Map() vs List Comprehension
Here’s an example:
xs = list(range(10)) list_1 = list(map(lambda x: x*x, xs)) list_2 = [x*x for x in xs] print(list_1 == list_2) # True
list_2 contain the same data: a series of squared values
[0, 1, 4, 9, 16, 25, 36, 49, 64, 81].
The code shows two ways to achieve the same result. Either you can use
map(function, list) and convert the resulting map object to a list or you iterate over each item with a list comprehension. Both ways lead to the same result, thus the output is
So list comprehension is more readable and shorter. But which option is faster?
Speed Benchmark: Map Function vs List Comprehension
The Finxter email course member Wlad asked me the following excellent question:
“Which one is faster from the perspective of the computation? Btw: I like the second one more because it’s more explicit.”
Let’s test both commands against each other using Python’s convenient timeit package:
import timeit xs = list(range(10)) exec_1 = 'list(map(lambda x: x*x, ' + str(xs) + '))' exec_2 = '[x*x for x in ' + str(xs) + ']' time_1 = timeit.timeit(exec_1, number=10000) time_2 = timeit.timeit(exec_2, number=10000) print("Latency (s) map function:\t" + str(time_1)) print("Latency (s) list comprehension:\t" + str(time_2)) ''' Latency (s) map function: 0.011982152000000024 Latency (s) list comprehension: 0.004821852999999987 '''
Try playing with the code yourself in our interactive Python shell:
We create two commands
exec_2. The former is the map function statement from above code snippet. The latter is the list comprehension version of it. We execute both 10,000 times.
The output shows that the map function is 3 times slower than the list comprehension statement!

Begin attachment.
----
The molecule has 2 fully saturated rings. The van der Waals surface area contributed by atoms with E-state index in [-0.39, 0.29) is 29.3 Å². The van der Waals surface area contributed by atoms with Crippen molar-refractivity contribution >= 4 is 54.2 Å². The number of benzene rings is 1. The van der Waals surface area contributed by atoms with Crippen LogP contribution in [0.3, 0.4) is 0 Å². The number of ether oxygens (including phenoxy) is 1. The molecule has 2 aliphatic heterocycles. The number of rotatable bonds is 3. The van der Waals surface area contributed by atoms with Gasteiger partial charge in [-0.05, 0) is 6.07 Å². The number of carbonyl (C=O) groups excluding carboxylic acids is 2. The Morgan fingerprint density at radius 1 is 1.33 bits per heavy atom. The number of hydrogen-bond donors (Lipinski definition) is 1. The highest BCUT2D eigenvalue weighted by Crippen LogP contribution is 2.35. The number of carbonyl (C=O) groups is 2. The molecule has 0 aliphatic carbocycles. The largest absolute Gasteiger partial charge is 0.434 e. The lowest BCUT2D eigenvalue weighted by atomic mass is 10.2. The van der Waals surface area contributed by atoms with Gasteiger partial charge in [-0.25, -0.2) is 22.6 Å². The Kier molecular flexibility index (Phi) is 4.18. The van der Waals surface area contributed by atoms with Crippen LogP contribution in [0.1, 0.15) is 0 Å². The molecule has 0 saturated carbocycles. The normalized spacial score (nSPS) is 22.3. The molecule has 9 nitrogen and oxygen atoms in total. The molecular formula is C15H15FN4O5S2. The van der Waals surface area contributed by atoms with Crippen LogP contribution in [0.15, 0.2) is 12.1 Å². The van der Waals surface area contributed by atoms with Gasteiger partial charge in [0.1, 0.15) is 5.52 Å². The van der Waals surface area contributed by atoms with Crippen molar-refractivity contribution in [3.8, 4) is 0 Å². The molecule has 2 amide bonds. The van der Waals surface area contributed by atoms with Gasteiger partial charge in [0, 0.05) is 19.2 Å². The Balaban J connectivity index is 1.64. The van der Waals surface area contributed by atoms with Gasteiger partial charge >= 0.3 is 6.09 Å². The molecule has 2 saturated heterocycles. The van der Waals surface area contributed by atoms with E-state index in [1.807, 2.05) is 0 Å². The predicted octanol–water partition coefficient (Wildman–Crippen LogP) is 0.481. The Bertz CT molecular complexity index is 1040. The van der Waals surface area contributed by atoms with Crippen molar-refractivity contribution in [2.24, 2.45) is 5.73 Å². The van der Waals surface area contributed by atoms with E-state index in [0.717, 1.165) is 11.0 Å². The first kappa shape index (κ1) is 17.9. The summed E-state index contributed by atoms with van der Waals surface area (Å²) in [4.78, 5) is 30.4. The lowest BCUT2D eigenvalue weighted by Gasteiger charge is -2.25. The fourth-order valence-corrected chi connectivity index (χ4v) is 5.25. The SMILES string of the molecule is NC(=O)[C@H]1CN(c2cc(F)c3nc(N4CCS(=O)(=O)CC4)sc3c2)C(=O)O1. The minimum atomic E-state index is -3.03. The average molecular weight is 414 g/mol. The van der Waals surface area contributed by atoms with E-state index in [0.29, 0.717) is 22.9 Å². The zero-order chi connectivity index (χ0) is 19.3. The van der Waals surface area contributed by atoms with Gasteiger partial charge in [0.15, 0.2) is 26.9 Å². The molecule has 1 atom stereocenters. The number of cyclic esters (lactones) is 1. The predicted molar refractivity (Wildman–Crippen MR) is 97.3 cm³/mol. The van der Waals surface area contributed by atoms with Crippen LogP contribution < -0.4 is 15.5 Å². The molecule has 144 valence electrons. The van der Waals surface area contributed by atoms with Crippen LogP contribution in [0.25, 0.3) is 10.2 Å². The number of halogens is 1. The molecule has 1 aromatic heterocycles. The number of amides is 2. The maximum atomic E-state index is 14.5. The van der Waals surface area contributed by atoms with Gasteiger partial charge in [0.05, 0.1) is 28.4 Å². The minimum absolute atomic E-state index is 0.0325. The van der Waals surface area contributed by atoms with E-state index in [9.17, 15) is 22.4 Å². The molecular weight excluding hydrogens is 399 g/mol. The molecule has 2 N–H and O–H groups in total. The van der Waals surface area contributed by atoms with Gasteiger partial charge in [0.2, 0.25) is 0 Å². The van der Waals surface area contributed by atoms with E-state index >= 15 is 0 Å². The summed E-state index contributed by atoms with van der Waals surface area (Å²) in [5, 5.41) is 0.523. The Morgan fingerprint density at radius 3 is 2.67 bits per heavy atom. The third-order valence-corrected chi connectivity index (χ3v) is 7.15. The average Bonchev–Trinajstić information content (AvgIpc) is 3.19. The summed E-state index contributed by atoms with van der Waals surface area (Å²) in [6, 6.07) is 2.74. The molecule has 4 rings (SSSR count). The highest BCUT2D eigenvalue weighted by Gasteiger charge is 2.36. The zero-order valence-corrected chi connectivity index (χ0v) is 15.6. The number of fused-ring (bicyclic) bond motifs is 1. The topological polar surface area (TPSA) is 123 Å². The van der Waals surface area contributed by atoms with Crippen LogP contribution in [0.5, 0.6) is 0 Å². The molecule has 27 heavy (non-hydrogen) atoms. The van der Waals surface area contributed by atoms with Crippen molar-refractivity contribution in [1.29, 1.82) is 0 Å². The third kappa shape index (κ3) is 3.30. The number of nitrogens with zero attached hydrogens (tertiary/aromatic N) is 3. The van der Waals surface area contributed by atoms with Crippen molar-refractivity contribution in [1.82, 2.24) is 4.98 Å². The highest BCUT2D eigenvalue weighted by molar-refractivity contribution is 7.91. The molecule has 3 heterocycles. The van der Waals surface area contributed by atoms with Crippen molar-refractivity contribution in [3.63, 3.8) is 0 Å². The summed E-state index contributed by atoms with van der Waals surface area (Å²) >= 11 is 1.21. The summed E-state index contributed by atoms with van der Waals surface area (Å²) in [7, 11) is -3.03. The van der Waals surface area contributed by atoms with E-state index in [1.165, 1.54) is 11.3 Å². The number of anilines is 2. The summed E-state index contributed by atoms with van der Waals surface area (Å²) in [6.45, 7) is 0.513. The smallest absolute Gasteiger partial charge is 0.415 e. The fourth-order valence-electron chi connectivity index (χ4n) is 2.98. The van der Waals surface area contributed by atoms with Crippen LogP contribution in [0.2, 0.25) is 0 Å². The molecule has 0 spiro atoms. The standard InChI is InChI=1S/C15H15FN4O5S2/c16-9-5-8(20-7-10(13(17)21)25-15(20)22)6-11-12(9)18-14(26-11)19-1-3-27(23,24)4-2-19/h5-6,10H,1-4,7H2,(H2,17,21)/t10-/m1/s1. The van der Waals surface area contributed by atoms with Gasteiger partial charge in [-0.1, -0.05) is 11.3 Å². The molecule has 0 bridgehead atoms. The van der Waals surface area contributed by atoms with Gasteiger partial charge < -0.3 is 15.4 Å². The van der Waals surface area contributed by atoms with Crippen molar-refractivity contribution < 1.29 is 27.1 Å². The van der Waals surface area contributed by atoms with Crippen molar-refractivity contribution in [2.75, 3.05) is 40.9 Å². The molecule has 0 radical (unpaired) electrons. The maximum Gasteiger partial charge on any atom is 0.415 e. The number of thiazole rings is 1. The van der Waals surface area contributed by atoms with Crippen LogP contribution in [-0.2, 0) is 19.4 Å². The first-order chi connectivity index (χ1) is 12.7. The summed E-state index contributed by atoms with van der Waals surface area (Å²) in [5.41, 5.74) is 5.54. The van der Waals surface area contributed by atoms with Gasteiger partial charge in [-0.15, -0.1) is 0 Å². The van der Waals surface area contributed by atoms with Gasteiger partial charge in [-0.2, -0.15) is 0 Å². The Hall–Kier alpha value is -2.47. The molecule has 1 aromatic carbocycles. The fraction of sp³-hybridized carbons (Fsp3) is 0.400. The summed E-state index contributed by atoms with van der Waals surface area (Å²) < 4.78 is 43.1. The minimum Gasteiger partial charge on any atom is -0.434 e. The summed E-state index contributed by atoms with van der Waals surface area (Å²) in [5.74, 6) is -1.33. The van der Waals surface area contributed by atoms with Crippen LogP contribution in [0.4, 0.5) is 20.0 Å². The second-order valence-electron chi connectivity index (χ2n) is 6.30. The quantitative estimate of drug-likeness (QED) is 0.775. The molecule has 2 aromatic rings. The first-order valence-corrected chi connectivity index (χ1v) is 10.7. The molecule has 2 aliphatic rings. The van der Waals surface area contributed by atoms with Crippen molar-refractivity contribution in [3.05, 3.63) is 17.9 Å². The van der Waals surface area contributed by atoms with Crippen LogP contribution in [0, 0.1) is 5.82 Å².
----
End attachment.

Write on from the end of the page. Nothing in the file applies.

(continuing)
But what if we increase the number of elements involved (and, thus, the computational complexity for both operations)?
import timeit xs = list(range(10000)) exec_1 = 'list(map(lambda x: x*x, ' + str(xs) + '))' exec_2 = '[x*x for x in ' + str(xs) + ']' time_1 = timeit.timeit(exec_1, number=10000) time_2 = timeit.timeit(exec_2, number=10000) print("Latency (s) map function:\t" + str(time_1)) print("Latency (s) list comprehension:\t" + str(time_2)) ''' Latency (s) map function: 8.007580283 Latency (s) list comprehension: 3.8910019489999996 '''
Although the relative difference between both decreased, the map function still takes twice as long as the list comprehension statement. The reason for the relative improvement of the map function is that the constant overhead of creating, managing, and calling the
map() function decreases in importance considering the larger weight of the list
xs‘s size with 10,000 elements.
While working as a researcher in distributed systems, Dr. Christian Mayer found his love for teaching computer science students.
To help students reach higher levels of Python success, he founded the programming education website Finxter.com that has taught exponential skills to millions of coders worldwide. He’s the author of the best-selling programming books Python One-Liners (NoStarch 2020), The Art of Clean Code (NoStarch 2022), and The Book of Dash (NoStarch 2022). Chris also coauthored the Coffee Break Python series of self-published books. He’s a computer science enthusiast, freelancer, and owner of one of the top 10 largest Python blogs worldwide.
His passions are writing, reading, and coding. But his greatest passion is to serve aspiring coders through Finxter and help them to boost their skills. You can join his free email academy here.